The smell of a Mississippi summer is a dirt and weed smell, hot and bitter and full of insect noises and blaring sunlight and popping grass seeds that scent the air black and loamy so that your mind wanders to your toes and the dirt below and the small things that crawl inside the cool dark earth. But, in a flash, the blazing sun will bring you back to your world, the human world above, where the heat churns the growing smell, packing it into layers that fill the spaces between the draping honeysuckle and the broad-leafed hydrangea, the needly pines and the big-headed poison oak. Acrid, stringent, porous—the smell comforts like a green stem broken, weeping into my fingers.
Rain won’t make the smell bow out. Heavy clouds only re-form the scent into an uplifted storm, flooded grass waving in clear water, backyard mounds of rain-slicked clay.
Or steam rising from baked concrete.
Or magnolia blossoms ringing through the newly-drenched night.
A smell that dense, you’d think it could never be lost, but you’d be wrong. Its stamp is easily washed away by years of moderate lands, civilized places, articulated loves. And even if it lingers and is remembered, too often the mind will interrupt, the curtain of smell will part, the knowledge of the Mississippi past will invade and the sweet, dirty perfume of my home state will evaporate into righteousness, severity and decay.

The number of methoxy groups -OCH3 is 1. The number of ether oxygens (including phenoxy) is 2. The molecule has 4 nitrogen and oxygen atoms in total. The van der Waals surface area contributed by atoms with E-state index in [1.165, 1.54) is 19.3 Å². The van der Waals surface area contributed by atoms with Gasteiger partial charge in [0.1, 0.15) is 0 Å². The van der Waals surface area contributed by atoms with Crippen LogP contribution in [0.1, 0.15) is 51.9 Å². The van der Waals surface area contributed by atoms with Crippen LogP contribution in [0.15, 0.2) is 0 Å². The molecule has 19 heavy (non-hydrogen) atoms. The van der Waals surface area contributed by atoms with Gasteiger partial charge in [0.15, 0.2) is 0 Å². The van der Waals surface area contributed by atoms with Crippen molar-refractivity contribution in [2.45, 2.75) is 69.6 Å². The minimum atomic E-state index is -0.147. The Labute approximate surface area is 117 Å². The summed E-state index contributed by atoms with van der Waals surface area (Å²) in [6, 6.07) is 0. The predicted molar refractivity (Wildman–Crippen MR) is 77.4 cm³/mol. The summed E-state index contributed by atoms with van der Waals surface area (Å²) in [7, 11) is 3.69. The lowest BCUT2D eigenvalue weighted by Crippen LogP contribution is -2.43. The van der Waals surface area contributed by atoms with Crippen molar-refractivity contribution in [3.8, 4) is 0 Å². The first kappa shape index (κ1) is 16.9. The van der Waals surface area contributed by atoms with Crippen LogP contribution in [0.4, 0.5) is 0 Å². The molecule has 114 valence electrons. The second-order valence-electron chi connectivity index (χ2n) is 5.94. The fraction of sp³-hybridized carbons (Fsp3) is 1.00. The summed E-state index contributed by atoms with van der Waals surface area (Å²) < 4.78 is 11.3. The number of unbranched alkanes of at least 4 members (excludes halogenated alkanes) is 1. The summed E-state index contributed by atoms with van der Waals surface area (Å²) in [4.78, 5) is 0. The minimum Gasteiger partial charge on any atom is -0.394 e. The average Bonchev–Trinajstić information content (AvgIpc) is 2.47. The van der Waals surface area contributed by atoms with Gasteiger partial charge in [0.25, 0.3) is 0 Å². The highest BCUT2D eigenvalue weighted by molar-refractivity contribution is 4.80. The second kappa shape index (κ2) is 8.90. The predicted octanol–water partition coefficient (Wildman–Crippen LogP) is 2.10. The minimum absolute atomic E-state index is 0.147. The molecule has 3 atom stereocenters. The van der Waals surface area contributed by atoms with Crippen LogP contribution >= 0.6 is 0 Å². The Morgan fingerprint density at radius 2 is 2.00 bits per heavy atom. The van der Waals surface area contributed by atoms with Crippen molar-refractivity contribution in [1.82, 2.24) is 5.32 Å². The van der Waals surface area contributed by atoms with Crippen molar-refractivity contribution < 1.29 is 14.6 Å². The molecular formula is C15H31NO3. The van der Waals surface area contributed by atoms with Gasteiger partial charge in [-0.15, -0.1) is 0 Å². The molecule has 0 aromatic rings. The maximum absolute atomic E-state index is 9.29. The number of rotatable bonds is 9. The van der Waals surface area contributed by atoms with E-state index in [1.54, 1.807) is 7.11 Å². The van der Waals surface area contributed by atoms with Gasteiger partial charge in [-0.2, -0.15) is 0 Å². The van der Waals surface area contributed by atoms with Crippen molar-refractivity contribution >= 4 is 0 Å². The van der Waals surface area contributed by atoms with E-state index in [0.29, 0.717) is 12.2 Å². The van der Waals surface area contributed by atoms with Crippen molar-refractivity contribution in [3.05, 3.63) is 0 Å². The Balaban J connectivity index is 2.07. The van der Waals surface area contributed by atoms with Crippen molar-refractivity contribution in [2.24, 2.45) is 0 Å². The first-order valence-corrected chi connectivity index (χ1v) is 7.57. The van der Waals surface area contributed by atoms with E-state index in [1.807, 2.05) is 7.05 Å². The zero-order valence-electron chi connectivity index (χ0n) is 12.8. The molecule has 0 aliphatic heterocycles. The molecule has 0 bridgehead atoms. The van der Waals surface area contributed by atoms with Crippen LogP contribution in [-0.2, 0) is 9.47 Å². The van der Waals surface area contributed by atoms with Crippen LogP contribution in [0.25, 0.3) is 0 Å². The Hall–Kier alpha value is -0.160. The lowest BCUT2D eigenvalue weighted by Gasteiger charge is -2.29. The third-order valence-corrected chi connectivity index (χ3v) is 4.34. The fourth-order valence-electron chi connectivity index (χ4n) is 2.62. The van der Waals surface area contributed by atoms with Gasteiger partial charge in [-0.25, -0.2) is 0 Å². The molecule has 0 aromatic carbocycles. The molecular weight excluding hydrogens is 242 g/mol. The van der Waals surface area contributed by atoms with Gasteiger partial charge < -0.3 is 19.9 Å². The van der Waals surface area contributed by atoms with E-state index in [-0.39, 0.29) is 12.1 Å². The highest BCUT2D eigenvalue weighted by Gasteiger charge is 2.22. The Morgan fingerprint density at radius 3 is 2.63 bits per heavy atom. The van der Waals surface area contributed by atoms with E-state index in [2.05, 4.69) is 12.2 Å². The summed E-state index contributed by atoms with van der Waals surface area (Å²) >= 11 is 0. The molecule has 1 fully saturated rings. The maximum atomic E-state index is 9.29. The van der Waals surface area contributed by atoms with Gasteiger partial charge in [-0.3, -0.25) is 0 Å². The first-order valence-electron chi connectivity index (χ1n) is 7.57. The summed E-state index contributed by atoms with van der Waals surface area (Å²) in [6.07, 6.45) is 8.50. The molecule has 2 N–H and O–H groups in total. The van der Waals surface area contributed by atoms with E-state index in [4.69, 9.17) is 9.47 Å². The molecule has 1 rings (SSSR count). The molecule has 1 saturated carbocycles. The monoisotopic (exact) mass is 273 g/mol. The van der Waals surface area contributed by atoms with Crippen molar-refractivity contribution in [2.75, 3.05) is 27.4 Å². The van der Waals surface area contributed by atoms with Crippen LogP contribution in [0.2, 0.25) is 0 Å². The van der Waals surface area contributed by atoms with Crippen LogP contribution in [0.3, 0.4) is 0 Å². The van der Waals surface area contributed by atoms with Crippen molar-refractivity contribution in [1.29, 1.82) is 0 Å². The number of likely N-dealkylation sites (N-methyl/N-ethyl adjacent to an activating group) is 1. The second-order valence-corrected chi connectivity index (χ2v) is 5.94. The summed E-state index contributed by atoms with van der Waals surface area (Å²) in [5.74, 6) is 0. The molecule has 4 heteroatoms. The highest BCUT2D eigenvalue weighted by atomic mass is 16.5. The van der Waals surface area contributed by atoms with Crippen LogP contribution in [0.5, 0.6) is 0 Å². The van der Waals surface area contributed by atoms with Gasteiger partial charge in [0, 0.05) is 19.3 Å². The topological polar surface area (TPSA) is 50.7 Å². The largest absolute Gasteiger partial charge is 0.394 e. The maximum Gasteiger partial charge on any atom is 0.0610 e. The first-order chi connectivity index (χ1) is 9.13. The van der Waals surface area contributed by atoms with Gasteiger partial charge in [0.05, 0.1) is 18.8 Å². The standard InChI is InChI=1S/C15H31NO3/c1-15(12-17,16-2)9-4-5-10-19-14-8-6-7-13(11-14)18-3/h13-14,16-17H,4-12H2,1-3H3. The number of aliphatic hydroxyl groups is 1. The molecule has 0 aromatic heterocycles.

If I’m blessed by its return, it arrives, patient but thickening, to round and throb the air until it hovers like a Genie just outside my stretching fist, grasped and released, grasped and released. And when it is finally grasped, I’m called back again, into the pine trees of Sunday afternoon, thick old pines whose branches begin at scrambling height and whose trunks are scarred with rutted sap—hardened, milky, streaked with reality.
Up in the covering scent of the tree, I bend the rubbery branches until I can peer inside the green cones flowering with yellow pollen, then sit back into the vee and pick the layers of bark—crumpled and pleated on top, smooth as gray slate beneath—and drop them through the branches to the lacerated ground below.
Hot pine straw. Heated brambles. Lightly fluttering mimosa gowns.
Mississippi, come back to me, quickly, this summer.
(I’m gonna credit WKNO-Memphis for first airing this essay, though for the life of me I can’t remember if they did or not. Happy Summer!)